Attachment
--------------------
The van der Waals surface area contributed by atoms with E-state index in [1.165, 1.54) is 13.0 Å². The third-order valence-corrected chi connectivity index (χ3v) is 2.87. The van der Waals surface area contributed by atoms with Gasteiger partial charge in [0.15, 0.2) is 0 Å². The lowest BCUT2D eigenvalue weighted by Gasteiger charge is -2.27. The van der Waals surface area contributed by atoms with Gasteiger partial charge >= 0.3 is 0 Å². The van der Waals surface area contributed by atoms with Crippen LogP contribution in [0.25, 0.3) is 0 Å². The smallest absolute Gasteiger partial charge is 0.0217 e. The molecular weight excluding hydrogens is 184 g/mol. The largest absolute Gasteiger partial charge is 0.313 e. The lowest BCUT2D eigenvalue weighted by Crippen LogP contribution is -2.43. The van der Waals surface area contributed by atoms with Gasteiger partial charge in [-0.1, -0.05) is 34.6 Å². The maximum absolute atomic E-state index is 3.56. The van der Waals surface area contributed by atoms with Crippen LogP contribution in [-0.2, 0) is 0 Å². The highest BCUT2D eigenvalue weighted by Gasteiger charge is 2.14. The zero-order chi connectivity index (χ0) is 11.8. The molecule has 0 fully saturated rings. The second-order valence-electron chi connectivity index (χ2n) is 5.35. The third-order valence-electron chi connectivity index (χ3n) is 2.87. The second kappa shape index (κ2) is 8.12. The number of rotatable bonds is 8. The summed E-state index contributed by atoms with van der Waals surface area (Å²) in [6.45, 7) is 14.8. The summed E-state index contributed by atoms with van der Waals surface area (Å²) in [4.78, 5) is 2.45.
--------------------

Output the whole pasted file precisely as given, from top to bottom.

The van der Waals surface area contributed by atoms with E-state index in [1.165, 1.54) is 13.0 Å². The third-order valence-corrected chi connectivity index (χ3v) is 2.87. The van der Waals surface area contributed by atoms with Gasteiger partial charge in [0.15, 0.2) is 0 Å². The lowest BCUT2D eigenvalue weighted by Gasteiger charge is -2.27. The van der Waals surface area contributed by atoms with Gasteiger partial charge >= 0.3 is 0 Å². The van der Waals surface area contributed by atoms with Crippen LogP contribution in [0.25, 0.3) is 0 Å². The smallest absolute Gasteiger partial charge is 0.0217 e. The molecular weight excluding hydrogens is 184 g/mol. The largest absolute Gasteiger partial charge is 0.313 e. The lowest BCUT2D eigenvalue weighted by Crippen LogP contribution is -2.43. The van der Waals surface area contributed by atoms with Gasteiger partial charge in [-0.1, -0.05) is 34.6 Å². The maximum absolute atomic E-state index is 3.56. The van der Waals surface area contributed by atoms with Crippen LogP contribution in [-0.2, 0) is 0 Å². The highest BCUT2D eigenvalue weighted by Gasteiger charge is 2.14. The zero-order chi connectivity index (χ0) is 11.8. The molecule has 0 fully saturated rings. The second-order valence-electron chi connectivity index (χ2n) is 5.35. The third-order valence-electron chi connectivity index (χ3n) is 2.87. The second kappa shape index (κ2) is 8.12. The number of rotatable bonds is 8. The summed E-state index contributed by atoms with van der Waals surface area (Å²) in [6.45, 7) is 14.8. The summed E-state index contributed by atoms with van der Waals surface area (Å²) in [4.78, 5) is 2.45.